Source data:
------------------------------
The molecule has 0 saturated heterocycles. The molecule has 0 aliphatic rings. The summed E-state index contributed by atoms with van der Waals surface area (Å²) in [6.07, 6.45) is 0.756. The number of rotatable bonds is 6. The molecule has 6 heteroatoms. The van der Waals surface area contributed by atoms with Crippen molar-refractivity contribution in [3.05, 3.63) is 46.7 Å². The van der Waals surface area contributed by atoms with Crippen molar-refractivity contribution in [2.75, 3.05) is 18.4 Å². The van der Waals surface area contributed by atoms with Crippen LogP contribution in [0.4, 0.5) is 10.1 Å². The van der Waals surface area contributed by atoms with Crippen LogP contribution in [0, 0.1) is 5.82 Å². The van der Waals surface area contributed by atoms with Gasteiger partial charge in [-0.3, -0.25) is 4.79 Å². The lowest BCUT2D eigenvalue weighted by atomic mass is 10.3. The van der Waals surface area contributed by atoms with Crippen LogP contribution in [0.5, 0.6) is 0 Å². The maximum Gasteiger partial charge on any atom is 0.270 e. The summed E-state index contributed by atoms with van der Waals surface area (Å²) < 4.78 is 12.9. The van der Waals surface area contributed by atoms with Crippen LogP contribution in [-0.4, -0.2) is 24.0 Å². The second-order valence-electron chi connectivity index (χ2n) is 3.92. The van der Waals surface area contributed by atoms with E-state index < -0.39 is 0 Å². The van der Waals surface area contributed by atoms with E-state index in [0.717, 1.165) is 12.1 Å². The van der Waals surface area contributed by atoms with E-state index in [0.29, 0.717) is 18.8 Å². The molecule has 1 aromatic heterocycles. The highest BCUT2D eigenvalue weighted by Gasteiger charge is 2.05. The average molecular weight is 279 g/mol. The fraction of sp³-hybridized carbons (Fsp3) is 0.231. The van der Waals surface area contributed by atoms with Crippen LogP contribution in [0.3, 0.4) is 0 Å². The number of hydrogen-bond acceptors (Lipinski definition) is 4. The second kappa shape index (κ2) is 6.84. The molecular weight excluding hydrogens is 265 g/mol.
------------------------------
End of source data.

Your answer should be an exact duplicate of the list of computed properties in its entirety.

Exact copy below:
The molecule has 0 saturated heterocycles. The molecule has 0 aliphatic rings. The summed E-state index contributed by atoms with van der Waals surface area (Å²) in [6.07, 6.45) is 0.756. The number of rotatable bonds is 6. The molecule has 6 heteroatoms. The van der Waals surface area contributed by atoms with Crippen molar-refractivity contribution in [3.05, 3.63) is 46.7 Å². The van der Waals surface area contributed by atoms with Crippen molar-refractivity contribution in [2.75, 3.05) is 18.4 Å². The van der Waals surface area contributed by atoms with Crippen LogP contribution in [0.4, 0.5) is 10.1 Å². The van der Waals surface area contributed by atoms with Crippen LogP contribution in [0, 0.1) is 5.82 Å². The van der Waals surface area contributed by atoms with Gasteiger partial charge in [-0.3, -0.25) is 4.79 Å². The lowest BCUT2D eigenvalue weighted by atomic mass is 10.3. The van der Waals surface area contributed by atoms with Crippen LogP contribution in [0.5, 0.6) is 0 Å². The maximum Gasteiger partial charge on any atom is 0.270 e. The summed E-state index contributed by atoms with van der Waals surface area (Å²) < 4.78 is 12.9. The van der Waals surface area contributed by atoms with Crippen LogP contribution in [-0.4, -0.2) is 24.0 Å². The second-order valence-electron chi connectivity index (χ2n) is 3.92. The van der Waals surface area contributed by atoms with E-state index < -0.39 is 0 Å². The van der Waals surface area contributed by atoms with E-state index in [0.717, 1.165) is 12.1 Å². The van der Waals surface area contributed by atoms with E-state index in [0.29, 0.717) is 18.8 Å². The molecule has 1 aromatic heterocycles. The highest BCUT2D eigenvalue weighted by Gasteiger charge is 2.05. The average molecular weight is 279 g/mol. The fraction of sp³-hybridized carbons (Fsp3) is 0.231. The van der Waals surface area contributed by atoms with Crippen LogP contribution in [0.3, 0.4) is 0 Å². The number of hydrogen-bond acceptors (Lipinski definition) is 4. The second kappa shape index (κ2) is 6.84. The molecular weight excluding hydrogens is 265 g/mol.